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road test

Lincoln is big again

Boasting brash excess without apology, the Navigator makes the case for a brand we need to keep around

2018 Lincoln Navigator

In the 1970s, a Lincoln Continental Mark V was arguably the yacht of choice in the personal luxury coupe segment. Lefty Ruggerio, Al Pacino's character in the mob flick Donnie Brasco, would make the case for a Cadillac instead – "It's got more power, more acceleration, more legroom for your legs" – but there was no denying the 5.8-metre-long Mark V was an outrageously opulent boat.

Forty years later, the new Navigator channels this same brash excess without apology. Call it a personal luxury sloop. Further, this time it's Lincoln that's flipping the tables on its Cadillac rival, with more power, better acceleration – and yes, with the long-wheelbase versions especially, more legroom for your legs.

In its standard-length version, the Navigator heaves into view like an ocean liner, some 5.3 metres in length and nearly 2 metres tall. If sheer size wasn't enough of an opening gambit, it further announces its arrival with a brightly lit Lincoln badge big enough to grace the top of the Christmas tree at Rockefeller Center.

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Add in two different styles of 22-inch wheels, lashings of chrome, and a full-width rear LED strip, and the boxy Navigator is anything but subtle. In white, it looks like a rapper's refrigerator.

However, don't think of this exuberance as pride going before the fall, but as Lincoln finding its legs again. After years floundering around with questionable products – the regrettable MKT, for instance, resembles a decomposing baleen whale – both the reborn Continental and this new Navigator are genuinely appealing.


With its massive size, brightly lit Lincoln badge, 22-inch wheels, chrome lashings and full-width rear LED strip, the boxy Navigator is anything but subtle.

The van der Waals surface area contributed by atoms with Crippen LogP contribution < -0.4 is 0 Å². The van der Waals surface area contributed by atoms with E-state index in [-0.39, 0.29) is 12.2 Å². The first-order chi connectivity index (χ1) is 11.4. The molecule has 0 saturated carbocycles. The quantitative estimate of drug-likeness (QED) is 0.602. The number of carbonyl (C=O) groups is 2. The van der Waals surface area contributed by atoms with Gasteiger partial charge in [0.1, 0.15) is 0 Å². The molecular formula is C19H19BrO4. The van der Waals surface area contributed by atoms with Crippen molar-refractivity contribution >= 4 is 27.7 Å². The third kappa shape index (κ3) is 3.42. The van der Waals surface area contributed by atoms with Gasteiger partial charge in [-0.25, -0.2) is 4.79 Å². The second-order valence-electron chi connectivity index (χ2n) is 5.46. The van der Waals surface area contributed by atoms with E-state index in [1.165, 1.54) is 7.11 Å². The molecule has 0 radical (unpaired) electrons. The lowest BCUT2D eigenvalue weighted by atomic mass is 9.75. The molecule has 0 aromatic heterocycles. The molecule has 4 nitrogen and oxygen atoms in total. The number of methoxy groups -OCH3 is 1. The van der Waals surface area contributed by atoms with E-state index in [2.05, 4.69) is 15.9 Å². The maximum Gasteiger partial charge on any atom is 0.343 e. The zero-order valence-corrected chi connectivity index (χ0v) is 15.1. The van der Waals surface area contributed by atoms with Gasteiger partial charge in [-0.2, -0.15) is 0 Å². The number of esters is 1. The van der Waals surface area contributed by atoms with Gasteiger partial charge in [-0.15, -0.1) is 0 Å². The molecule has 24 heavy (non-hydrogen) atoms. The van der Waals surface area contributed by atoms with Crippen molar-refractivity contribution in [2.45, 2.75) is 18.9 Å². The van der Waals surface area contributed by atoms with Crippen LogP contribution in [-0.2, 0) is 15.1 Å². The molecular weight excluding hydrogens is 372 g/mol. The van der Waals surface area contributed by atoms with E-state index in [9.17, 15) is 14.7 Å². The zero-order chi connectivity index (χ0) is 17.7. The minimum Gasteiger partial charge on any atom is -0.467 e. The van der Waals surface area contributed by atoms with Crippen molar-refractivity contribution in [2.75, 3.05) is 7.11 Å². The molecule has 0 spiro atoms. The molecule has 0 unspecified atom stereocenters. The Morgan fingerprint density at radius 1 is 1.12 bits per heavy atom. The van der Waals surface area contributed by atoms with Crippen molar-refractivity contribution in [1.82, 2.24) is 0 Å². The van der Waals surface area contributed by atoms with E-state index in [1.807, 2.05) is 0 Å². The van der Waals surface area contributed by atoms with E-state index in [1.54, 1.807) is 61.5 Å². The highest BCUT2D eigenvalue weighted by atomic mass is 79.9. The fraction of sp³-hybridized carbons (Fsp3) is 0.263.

Cosseted by perfect seats, surrounded by luxurious trimmings, with ample power underfoot and surprising competence behind the heated steering wheel, it’s hard not to be impressed by the Navigator.


Climbing aboard via self-deploying step-rails, front-seat passengers find themselves in some of the best seats currently on the market. Adjustable in twenty four directions, including separate lengths for each leg, the Navigator's plush leather thrones also feature massaging functions, and easy-to-use controls mounted high up on the doors.

The Reserve trim, a might-as-well $3,000 bump over the standard Select model, adds equally comfortable captain's chairs in the second row, along with an LCD-equipped console and an upgrade to the audio system. Third-row seats are easily large enough for adult passengers and have power reclining.

The quality, a metric perhaps lacking in previous Lincoln efforts, is very good. Poking and prodding through the various test models found one slightly misaligned A-pillar trim piece, but all else was up to the standard expected from a truck that will cross into the six-figure mark with options. The matte wood finish was especially good-looking, piano black was used as a trimming rather than a main feature, and the display graphics were crisp, pretty and modern.

Setting out onto the snowy roads that stretch up into the mountains around Whistler, the Navigator feels exactly like what it is: a large and heavy body-on-frame SUV. However, while it's not quite as deft as a Range Rover might be, the Navigator's handling is most accurately described as secure. The straightforward terrain selection system handled snow-covered roads, the air-suspension damped body movements with confidence, and the prodigious torque of the twin-turbo V6 made acceleration effortless.